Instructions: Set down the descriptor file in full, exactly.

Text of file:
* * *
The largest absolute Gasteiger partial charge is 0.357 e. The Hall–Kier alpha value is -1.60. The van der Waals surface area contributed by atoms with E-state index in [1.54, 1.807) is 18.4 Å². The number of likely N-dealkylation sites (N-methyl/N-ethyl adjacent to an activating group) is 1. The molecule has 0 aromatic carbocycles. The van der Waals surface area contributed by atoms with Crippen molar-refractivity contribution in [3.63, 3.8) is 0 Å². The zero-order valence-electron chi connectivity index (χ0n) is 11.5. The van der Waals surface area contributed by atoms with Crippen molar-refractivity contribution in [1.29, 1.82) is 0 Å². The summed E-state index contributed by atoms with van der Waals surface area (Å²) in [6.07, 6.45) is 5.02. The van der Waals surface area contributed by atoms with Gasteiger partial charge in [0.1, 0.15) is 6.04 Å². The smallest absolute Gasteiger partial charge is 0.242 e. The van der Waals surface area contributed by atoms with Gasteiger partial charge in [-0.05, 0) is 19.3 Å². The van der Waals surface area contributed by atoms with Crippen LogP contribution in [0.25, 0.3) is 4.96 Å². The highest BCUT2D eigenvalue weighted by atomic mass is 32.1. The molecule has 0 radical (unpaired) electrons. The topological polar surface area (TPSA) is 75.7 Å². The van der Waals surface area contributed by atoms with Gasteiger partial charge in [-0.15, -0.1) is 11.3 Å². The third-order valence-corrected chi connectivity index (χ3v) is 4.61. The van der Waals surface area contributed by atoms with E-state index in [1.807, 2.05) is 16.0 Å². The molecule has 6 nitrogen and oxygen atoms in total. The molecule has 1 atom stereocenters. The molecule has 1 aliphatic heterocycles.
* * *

The largest absolute Gasteiger partial charge is 0.357 e. The Hall–Kier alpha value is -1.60. The van der Waals surface area contributed by atoms with E-state index in [1.54, 1.807) is 18.4 Å². The number of likely N-dealkylation sites (N-methyl/N-ethyl adjacent to an activating group) is 1. The molecule has 0 aromatic carbocycles. The van der Waals surface area contributed by atoms with Crippen molar-refractivity contribution in [3.63, 3.8) is 0 Å². The zero-order valence-electron chi connectivity index (χ0n) is 11.5. The van der Waals surface area contributed by atoms with Crippen molar-refractivity contribution in [1.29, 1.82) is 0 Å². The summed E-state index contributed by atoms with van der Waals surface area (Å²) in [6.07, 6.45) is 5.02. The van der Waals surface area contributed by atoms with Gasteiger partial charge in [0.1, 0.15) is 6.04 Å². The smallest absolute Gasteiger partial charge is 0.242 e. The van der Waals surface area contributed by atoms with Gasteiger partial charge in [-0.05, 0) is 19.3 Å². The van der Waals surface area contributed by atoms with Crippen LogP contribution in [0.25, 0.3) is 4.96 Å². The highest BCUT2D eigenvalue weighted by atomic mass is 32.1. The molecule has 0 radical (unpaired) electrons. The topological polar surface area (TPSA) is 75.7 Å². The van der Waals surface area contributed by atoms with Gasteiger partial charge in [-0.15, -0.1) is 11.3 Å². The third-order valence-corrected chi connectivity index (χ3v) is 4.61. The van der Waals surface area contributed by atoms with E-state index in [1.807, 2.05) is 16.0 Å². The molecule has 6 nitrogen and oxygen atoms in total. The molecule has 1 atom stereocenters. The molecule has 1 aliphatic heterocycles.